# Manifold definition

but also all homeomorphisms are diffeomorphisms
De function $f:\mathbb{R}\rightarrow\mathbb{R}:x\rightarrow x^3$ is a homeomorphism and not a diffeomorphism. So the statement is not even true for n=1.

WannabeNewton
but also all homeomorphisms are diffeomorphisms
This is not even remotely true. You can define homeomorphisms between two topological manifolds that have no smooth atlas in which case the notion of being a diffeomorphism doesn't even make sense for the homeomorphism.

De function $f:\mathbb{R}\rightarrow\mathbb{R}:x\rightarrow x^3$ is a homeomorphism and not a diffeomorphism. So the statement is not even true for n=1.
Sorry. I'm talking about homeomorphic manifolds. Thought it was clear by the context.

Sorry. I'm talking about homeomorphic manifolds. Thought it was clear by the context.
But $\mathbb{R}$ is homeomorphic (and even diffeomorphic) to $\mathbb{R}$...

But $\mathbb{R}$ is homeomorphic (and even diffeomorphic) to $\mathbb{R}$...
Yes, I realize now what I posted is a non-sequitur, the fact that homeomorphic smooth manifolds with dim. n<4 are also diffeomorphic doesn't imply that there is no distinction between topological and smooth manifolds in those dimensions.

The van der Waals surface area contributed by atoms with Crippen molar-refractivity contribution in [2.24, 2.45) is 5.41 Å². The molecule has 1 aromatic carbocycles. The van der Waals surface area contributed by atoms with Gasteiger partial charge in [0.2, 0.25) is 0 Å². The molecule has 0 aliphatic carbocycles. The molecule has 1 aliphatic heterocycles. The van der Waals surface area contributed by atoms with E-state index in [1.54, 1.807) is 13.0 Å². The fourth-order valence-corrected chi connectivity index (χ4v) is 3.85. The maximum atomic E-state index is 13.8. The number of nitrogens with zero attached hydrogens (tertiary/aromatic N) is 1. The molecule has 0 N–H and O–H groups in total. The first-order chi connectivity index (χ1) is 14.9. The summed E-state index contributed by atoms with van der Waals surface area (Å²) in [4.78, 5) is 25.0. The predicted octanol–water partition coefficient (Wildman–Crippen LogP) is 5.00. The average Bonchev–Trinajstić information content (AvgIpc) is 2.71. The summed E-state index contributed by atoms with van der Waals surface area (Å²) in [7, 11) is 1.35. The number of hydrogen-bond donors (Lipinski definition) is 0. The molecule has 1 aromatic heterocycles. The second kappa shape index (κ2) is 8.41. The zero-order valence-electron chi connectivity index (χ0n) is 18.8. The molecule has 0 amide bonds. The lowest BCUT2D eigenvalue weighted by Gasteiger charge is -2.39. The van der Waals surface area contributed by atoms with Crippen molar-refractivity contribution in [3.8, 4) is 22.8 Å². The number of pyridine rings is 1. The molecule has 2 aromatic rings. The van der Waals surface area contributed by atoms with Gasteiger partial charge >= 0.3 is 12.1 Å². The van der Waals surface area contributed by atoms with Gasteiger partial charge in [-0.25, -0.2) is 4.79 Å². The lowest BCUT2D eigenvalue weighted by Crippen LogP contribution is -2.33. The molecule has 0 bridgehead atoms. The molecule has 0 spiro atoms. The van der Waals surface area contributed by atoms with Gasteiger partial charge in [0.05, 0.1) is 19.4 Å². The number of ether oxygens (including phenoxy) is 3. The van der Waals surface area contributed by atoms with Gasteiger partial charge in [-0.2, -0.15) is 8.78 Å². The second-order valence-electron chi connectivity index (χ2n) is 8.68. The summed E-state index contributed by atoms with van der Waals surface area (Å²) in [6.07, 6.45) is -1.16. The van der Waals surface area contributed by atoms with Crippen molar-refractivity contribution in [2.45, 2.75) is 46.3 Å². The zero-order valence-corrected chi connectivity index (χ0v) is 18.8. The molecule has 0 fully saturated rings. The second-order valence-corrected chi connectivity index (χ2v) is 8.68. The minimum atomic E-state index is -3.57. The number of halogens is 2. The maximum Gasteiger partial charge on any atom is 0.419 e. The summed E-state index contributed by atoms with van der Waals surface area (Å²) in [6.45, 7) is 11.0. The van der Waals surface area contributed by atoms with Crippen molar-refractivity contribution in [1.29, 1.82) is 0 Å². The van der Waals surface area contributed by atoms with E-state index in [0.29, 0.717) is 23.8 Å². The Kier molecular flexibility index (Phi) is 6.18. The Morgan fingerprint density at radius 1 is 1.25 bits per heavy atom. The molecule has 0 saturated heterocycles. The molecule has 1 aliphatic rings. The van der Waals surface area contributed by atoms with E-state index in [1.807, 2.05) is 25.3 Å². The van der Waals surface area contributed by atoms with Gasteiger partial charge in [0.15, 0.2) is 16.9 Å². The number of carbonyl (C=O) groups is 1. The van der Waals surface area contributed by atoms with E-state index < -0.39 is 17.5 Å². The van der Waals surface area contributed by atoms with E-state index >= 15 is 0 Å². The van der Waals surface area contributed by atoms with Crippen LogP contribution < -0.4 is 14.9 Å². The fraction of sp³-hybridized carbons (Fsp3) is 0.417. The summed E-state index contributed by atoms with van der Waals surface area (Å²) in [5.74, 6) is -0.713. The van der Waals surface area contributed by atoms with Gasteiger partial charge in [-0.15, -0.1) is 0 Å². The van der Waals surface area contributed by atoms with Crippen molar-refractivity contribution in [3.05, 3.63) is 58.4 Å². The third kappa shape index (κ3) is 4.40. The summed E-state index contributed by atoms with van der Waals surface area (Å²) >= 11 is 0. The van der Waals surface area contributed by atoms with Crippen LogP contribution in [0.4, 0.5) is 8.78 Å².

Gee, this is tough and I'm too fast drawing conclusions. I'll try to refrain that.

Ben Niehoff
Gold Member
Well it is true that a manifold is first of all a topological space with wichever axioms you consider that topological space to have (here I include being Hausdorff, second countable etc), that's understood. But the key property of manifolds seems to be that they can be given charts(coordinate functions) locally, and this can be seen as the property that they can be linearized at any point (they can be assigned tangent spaces at every point).
so it seems the algebraic structure of vector spaces, namely linearity, has some important role in manifolds.
You can have a chart on the point of a cone.

People are actually trying to help you Tricky, best listen and ask for clarification where you don't understand, rather than jumping down their throats.

You can have a chart on the point of a cone.
So what?. As micromass noticed I was actually demanding smooth charts, can you have a smooth chart on the point of the cone?

People are actually trying to help you Tricky, best listen and ask for clarification where you don't understand,
That's exactly what I'm doing, read the posts.
rather than jumping down their throats.
Hmmm, this inaccurate remark can only be attributed off the top of my head to some unexplainable personal grudge you hold against me. If that is the case I pity you, but there isn't much I can do and I particularly don't care anyway, it does bother me a bit that it might spoil an otherwise peaceful(even cheerful) thread. Hopefully it won't.

WannabeNewton